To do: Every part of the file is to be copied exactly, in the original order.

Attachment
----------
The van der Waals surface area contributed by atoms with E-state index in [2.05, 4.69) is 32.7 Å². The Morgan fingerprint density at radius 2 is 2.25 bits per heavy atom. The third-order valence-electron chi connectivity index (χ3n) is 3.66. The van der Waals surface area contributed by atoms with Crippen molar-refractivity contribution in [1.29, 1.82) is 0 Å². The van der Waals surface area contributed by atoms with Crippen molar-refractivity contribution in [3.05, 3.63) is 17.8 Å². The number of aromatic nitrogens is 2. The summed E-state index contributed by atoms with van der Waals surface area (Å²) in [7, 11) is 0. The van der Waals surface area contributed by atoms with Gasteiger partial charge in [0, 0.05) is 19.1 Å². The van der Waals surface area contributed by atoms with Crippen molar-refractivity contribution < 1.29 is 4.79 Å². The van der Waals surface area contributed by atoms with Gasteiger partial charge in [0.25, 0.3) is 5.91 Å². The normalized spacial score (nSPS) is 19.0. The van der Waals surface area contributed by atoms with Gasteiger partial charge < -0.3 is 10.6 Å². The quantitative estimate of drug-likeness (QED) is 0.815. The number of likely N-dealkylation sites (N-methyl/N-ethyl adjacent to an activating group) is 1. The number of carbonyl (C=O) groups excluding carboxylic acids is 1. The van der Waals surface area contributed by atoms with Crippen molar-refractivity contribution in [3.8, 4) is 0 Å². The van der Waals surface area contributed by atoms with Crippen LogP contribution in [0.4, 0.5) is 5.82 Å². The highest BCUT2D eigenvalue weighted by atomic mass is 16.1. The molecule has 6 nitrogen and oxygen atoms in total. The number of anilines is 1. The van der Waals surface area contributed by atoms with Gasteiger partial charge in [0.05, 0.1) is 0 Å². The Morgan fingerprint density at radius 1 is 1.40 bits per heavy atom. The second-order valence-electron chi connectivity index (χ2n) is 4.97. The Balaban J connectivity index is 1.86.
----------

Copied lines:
The van der Waals surface area contributed by atoms with E-state index in [2.05, 4.69) is 32.7 Å². The Morgan fingerprint density at radius 2 is 2.25 bits per heavy atom. The third-order valence-electron chi connectivity index (χ3n) is 3.66. The van der Waals surface area contributed by atoms with Crippen molar-refractivity contribution in [1.29, 1.82) is 0 Å². The van der Waals surface area contributed by atoms with Crippen molar-refractivity contribution in [3.05, 3.63) is 17.8 Å². The number of aromatic nitrogens is 2. The summed E-state index contributed by atoms with van der Waals surface area (Å²) in [7, 11) is 0. The van der Waals surface area contributed by atoms with Gasteiger partial charge in [0, 0.05) is 19.1 Å². The van der Waals surface area contributed by atoms with Crippen molar-refractivity contribution < 1.29 is 4.79 Å². The van der Waals surface area contributed by atoms with Gasteiger partial charge in [0.25, 0.3) is 5.91 Å². The normalized spacial score (nSPS) is 19.0. The van der Waals surface area contributed by atoms with Gasteiger partial charge < -0.3 is 10.6 Å². The quantitative estimate of drug-likeness (QED) is 0.815. The number of likely N-dealkylation sites (N-methyl/N-ethyl adjacent to an activating group) is 1. The number of carbonyl (C=O) groups excluding carboxylic acids is 1. The van der Waals surface area contributed by atoms with Crippen molar-refractivity contribution in [3.8, 4) is 0 Å². The van der Waals surface area contributed by atoms with Crippen LogP contribution in [0.4, 0.5) is 5.82 Å². The highest BCUT2D eigenvalue weighted by atomic mass is 16.1. The molecule has 6 nitrogen and oxygen atoms in total. The number of anilines is 1. The van der Waals surface area contributed by atoms with Gasteiger partial charge in [0.05, 0.1) is 0 Å². The Morgan fingerprint density at radius 1 is 1.40 bits per heavy atom. The second-order valence-electron chi connectivity index (χ2n) is 4.97. The Balaban J connectivity index is 1.86.